Note that in Moravia it's more common to use "na" with ulice (Na které ulici? Na Kobližné ulici, Na České), while in Bohemia (incl. Prague) the stadard is "v" (Ve které ulici? V Mostecké ulici, V Soukenické) - but some streets, usually bigger ones (boullevards) are used with "na" even in Prague (e.g. Na Vinohradské, Na Milady Horákové).
Thank you - I found out we were playing with locative in the next question/forum... but couldn't work out how to get back here to call off my original query. Hoping there'll be some Notes for the section some time. Locative is a weird one for an English speaker to get their head round!
Locative is a weird one generally. It lost its standalone function in the ancient times and now it's the only case that always requires a preposition: na, v, po, při, o bind with the locative (some of them also go with the accusative in different meanings).
Interestingly, the Baltic languages have retained the ancient function of the locative - they still use it without a preposition to mean in/at.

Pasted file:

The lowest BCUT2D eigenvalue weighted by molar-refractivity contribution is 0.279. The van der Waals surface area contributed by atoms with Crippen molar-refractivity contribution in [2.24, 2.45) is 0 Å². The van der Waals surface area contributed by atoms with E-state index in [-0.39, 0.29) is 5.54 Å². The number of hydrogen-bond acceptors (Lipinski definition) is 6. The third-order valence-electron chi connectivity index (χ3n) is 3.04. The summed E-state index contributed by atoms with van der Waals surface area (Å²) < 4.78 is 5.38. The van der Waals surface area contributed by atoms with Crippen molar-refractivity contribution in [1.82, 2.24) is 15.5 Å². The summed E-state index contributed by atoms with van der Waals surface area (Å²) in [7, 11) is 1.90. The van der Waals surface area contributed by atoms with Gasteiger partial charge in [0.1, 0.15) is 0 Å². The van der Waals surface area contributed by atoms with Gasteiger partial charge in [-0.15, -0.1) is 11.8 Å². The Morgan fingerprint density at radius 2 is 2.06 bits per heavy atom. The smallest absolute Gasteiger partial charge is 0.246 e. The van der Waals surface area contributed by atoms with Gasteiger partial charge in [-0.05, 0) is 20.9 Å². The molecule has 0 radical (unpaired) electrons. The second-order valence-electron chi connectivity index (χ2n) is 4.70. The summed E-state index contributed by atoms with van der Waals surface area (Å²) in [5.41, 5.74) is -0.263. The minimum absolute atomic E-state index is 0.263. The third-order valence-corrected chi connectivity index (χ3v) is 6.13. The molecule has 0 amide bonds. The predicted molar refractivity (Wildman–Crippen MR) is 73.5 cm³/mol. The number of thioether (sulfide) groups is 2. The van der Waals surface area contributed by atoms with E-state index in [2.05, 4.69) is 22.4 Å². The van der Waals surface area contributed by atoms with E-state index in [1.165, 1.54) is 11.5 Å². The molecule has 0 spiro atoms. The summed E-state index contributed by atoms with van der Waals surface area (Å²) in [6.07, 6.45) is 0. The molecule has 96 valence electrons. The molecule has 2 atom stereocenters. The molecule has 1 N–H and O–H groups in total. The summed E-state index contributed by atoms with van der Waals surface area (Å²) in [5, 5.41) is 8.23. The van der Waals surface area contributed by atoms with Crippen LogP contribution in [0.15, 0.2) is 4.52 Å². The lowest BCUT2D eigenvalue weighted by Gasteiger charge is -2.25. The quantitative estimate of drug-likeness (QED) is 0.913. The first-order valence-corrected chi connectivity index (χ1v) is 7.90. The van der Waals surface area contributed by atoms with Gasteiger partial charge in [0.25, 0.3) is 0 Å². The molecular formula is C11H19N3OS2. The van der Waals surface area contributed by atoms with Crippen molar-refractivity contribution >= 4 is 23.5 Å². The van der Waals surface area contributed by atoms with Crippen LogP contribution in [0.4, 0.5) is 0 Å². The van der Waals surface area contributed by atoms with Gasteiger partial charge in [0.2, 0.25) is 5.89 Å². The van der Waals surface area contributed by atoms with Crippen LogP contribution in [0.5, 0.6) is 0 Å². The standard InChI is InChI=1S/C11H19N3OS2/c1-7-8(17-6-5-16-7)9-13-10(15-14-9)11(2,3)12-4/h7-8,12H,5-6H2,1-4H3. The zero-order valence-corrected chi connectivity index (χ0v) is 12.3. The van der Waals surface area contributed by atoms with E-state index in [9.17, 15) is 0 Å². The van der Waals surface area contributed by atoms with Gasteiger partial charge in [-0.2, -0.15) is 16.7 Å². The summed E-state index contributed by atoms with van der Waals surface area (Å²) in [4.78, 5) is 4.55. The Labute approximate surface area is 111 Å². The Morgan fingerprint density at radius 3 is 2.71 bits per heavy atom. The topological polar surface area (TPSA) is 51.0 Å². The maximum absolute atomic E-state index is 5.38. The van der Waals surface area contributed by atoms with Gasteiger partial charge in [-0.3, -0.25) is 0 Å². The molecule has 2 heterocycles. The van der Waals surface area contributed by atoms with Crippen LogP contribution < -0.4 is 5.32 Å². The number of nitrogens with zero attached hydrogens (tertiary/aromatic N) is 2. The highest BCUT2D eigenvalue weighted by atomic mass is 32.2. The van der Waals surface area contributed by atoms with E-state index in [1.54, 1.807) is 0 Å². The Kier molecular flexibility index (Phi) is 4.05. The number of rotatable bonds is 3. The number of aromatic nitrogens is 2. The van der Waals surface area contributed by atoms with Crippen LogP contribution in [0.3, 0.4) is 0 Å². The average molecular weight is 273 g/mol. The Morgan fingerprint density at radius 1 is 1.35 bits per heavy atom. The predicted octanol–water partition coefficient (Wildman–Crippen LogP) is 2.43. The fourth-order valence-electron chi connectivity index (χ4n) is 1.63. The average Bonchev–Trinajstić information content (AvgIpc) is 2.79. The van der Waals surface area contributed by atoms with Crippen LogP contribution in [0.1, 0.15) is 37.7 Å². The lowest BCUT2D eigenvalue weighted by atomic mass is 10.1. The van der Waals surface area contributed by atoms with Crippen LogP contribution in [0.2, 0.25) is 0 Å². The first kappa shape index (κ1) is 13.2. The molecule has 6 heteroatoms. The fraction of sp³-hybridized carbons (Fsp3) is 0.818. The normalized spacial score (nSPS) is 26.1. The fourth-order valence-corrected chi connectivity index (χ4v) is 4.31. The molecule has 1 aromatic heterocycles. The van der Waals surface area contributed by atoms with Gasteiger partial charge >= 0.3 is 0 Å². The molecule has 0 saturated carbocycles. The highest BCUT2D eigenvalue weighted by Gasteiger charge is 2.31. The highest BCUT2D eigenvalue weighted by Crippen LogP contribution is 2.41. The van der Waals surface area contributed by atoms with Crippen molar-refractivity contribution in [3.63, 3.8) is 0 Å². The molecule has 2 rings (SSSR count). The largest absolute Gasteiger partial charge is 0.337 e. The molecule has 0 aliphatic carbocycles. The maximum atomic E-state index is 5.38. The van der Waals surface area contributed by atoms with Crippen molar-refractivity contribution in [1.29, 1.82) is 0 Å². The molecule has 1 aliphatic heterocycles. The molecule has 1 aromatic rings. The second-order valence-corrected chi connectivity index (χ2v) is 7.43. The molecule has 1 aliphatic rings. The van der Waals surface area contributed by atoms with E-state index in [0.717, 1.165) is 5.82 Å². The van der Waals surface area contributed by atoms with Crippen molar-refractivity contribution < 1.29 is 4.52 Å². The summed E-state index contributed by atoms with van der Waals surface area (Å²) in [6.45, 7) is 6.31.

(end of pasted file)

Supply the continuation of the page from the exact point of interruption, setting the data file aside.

Yes, dative: "to give" is "dare" in Latin, and "dát" in Czech - same indoeuropean root.
- nominative - from "name" - Já jsem František
- genitive - from "beget" - syn matky (son of a mother, mother's son)
- dative - from "give" (Latin "dare", Czech "dát") - Dám to Kateřině (I'll give it to Kateřina)
- accusative - from "accuse" (direct object) - Viním jeho. (I accuse him.)
- vocative - from "voice" (Latin "vox") - Františku! (Hey, František!)
- locative - from "location" - na stole (on the table)
- instrumental - from "instrument" - krájet chléb nožem (to cut bread with/using a knife)
Because "what" is an English word that can be "co", "jaký" or "který" in Czech, depending on where you use it.
Is there a difference between "What street..." and "Which street..." in English?
Because asking "V jaké ulici bydlíš?" in Czech is literally "What kind of street do you live on/in?", expecting an answer such as "on/in a long one" or "on/in a curved one". That said, colloquial Czech sometimes uses "jaký" in places that technically require "který", which further muddles up the distinction.